A few weeks ago I went over the Top 10 Best Trades in Blue Jays history, so you had to know the Top 10 worst trades were coming soon. Well, here they are.
Through their 36 years Blue Jays GM’s have made a few boneheaded trades, but thankfully none of them rank up there with Larry Anderson for Jeff Bagwell or Derek Lowe and Jason Varitek for Heathcliff Slocumb.
When going through 36 years worth of trades to pick out the 10 one thing that I found was (unless I missed one) Pat Gillick never made a horrible trade. You will not find a single trade made by Pat Gillick on this list. No wonder the genius is in the Hall of Fame.
Unfortunately for Jays fans the same could not be said for Gord Ash as you will see on the list time and time again. Here we go…
Sprague had a few great and a number of mediocre seasons with the Jays, but he had to be worth more on the market than minor leaguer Scott Rivette. Sprague’s best season with Toronto, and best season period, was in 1996 when he hit 36 home runs and drove in 101 runs.
Two years later in 1998 Sprague was hitting .238 with 17 home runs and 51 RBI through 105 game when the Jays sent him to Oakland for Rivette. He scuffled in Oakland with three homers and a lackluster .149 average through 27 games before leaving via free agency to sign with the Pirates. In 1999 he was an All-Star with the Pirates (no offense but being a Pirates All-Star in the late 90′s didn’t mean much) and hit 22 home runs with 81 RBI and hit a career-high .267.
The trade wouldn’t have been too bad if Rivette had done something. Rivette never pitched in the Majors topping out at AA with the Jays. He finished off his career in the Seattle Minor league system in 2000.
This was the first trade ever made between the Blue Jays and Red Sox. If it hadn’t happened the 1998 season might have ended a little differently. The Blue Jays sent Stanley to the Red Sox on July 30, 1998 near the deadline. Toronto made a few other deadline moves that season, parting with Juan Guzman, Tony Phillips and Ed Sprague as well.
After arriving in Boston, Stanely’s bat, which has been solid in Toronto, caught fire. With Boston Stanley hit .288 with seven home runs and 32 RBI in 47 games. With Stanley’s help the Red Sox won the Wild Card, while the Jays, despite being gutted at the trade deadline, finished only four games back.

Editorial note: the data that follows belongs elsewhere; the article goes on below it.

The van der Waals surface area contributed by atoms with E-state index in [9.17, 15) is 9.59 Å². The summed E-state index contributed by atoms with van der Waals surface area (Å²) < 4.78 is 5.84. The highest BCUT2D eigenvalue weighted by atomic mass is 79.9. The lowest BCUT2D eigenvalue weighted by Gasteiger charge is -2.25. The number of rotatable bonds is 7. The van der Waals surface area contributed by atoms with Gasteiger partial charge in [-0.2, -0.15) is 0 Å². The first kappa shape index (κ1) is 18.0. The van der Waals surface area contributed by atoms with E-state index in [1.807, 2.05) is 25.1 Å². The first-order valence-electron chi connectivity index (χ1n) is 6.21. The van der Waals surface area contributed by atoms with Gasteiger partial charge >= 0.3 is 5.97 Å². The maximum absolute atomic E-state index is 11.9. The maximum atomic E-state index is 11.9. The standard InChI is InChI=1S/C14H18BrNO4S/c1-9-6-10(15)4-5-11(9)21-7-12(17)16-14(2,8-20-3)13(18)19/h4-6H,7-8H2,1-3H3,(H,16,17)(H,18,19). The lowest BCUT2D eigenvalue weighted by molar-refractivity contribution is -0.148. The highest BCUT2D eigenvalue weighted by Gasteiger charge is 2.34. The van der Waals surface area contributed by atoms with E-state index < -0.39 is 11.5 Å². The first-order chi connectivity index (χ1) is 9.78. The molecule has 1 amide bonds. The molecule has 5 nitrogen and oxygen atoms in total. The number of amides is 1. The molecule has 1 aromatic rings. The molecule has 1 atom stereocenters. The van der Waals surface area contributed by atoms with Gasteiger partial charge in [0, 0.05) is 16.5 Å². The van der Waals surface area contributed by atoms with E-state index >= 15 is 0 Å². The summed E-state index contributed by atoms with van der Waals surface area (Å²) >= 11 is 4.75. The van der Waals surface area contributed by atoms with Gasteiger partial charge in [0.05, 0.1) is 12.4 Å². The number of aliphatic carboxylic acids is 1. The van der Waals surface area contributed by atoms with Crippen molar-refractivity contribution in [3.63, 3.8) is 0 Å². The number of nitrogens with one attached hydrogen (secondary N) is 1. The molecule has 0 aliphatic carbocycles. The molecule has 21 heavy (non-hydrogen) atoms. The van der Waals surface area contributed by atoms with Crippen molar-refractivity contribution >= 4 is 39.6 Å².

Would the Jays have been able to make up those four games with Stanley’s bat in the Jays lineup instead of the Red Sox?
Mike Napoli never played a game for the Jays after Alex Anthopoulos duped the Angels into taking Vernon Wells and his fat contract for Napoli and Juan Rivera. As great as the trade was on the Toronto payroll in hind sight AA probably should have gotten more for Napoli when he flipped him to Texas four days later.
With J.P. Arencibia coming up and Travis D’Arnaud on the farm the Jays appeared to have behind the plate covered for awhile, so getting Napoli in the Wells deal only made sense if he was on his way out the door not long after he came through it. In his final season with the Angels Napoli actually played more at first base than he did behind the plate. A big part of that was likely due to Kendrys Morales season-ending broken leg.
During that season he appeared in a career-high 140 games and hit .238 with 26 home runs and 68 RBI. Who could have a guessed that the following season with Texas he would blow those numbers out of the water in 27 fewer games? In his first season with the Rangers Napoli hit .320 with 30 home runs, 75 RBI and a 1.046 OPS, all career highs. Napoli also posted a 5.2 WAR
Francisco was acquired to be the Jays closer for the 2011 season, but ended up starting the season on the DL. When he did make his Blue Jays debut he gave up a home run to Curtis Granderson on his very first pitch. He finished the season with 17 saves, four blown saves and a 1-4 record. He did finish the year on a high note successfully converting his last seven save chances, but Toronto still decided to let him leave via free agency following the season. One year shaky closing seems a little cheap for Mike Napoli now.
This trade turned out all right for the Jays in the end as they were able to spin Kielty to Oakland a year later for Ted Lilly, but is that really all they could get for Stewart near the trade deadline in 2003?
In the season before being traded Stewart hit .303 with a .371 OBP, 10 home runs, 14 steals and 103 runs scored. He also had a WAR of 3.0. At the time of the trade in 2003 Stewart was hitting 294 with a .347 OBP, seven home runs and 47 runs scored through 71 games. By comparison, at the time of the trade Kielty was hitting .244 with a .358 OBP, with 12 home runs in 112 games for the Twins.